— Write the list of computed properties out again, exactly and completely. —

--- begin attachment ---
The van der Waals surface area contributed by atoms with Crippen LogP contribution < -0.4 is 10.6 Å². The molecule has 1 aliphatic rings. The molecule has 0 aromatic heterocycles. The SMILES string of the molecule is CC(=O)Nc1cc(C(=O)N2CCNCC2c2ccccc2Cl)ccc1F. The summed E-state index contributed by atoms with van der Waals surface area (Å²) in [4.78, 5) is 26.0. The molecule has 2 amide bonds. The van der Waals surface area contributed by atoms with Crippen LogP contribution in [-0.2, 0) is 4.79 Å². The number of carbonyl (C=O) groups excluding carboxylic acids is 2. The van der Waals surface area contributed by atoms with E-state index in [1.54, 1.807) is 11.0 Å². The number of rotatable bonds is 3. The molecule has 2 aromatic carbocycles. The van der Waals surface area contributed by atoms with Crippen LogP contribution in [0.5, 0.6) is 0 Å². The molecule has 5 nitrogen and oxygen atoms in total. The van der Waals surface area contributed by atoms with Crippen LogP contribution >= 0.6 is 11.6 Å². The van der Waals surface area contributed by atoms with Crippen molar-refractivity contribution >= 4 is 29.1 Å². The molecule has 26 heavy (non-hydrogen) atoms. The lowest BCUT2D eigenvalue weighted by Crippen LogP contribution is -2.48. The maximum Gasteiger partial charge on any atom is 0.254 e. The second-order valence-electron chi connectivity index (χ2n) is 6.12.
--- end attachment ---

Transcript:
The van der Waals surface area contributed by atoms with Crippen LogP contribution < -0.4 is 10.6 Å². The molecule has 1 aliphatic rings. The molecule has 0 aromatic heterocycles. The SMILES string of the molecule is CC(=O)Nc1cc(C(=O)N2CCNCC2c2ccccc2Cl)ccc1F. The summed E-state index contributed by atoms with van der Waals surface area (Å²) in [4.78, 5) is 26.0. The molecule has 2 amide bonds. The van der Waals surface area contributed by atoms with Crippen LogP contribution in [-0.2, 0) is 4.79 Å². The number of carbonyl (C=O) groups excluding carboxylic acids is 2. The van der Waals surface area contributed by atoms with E-state index in [1.54, 1.807) is 11.0 Å². The number of rotatable bonds is 3. The molecule has 2 aromatic carbocycles. The van der Waals surface area contributed by atoms with Crippen LogP contribution in [0.5, 0.6) is 0 Å². The molecule has 5 nitrogen and oxygen atoms in total. The van der Waals surface area contributed by atoms with Crippen LogP contribution >= 0.6 is 11.6 Å². The van der Waals surface area contributed by atoms with Crippen molar-refractivity contribution >= 4 is 29.1 Å². The molecule has 26 heavy (non-hydrogen) atoms. The lowest BCUT2D eigenvalue weighted by Crippen LogP contribution is -2.48. The maximum Gasteiger partial charge on any atom is 0.254 e. The second-order valence-electron chi connectivity index (χ2n) is 6.12.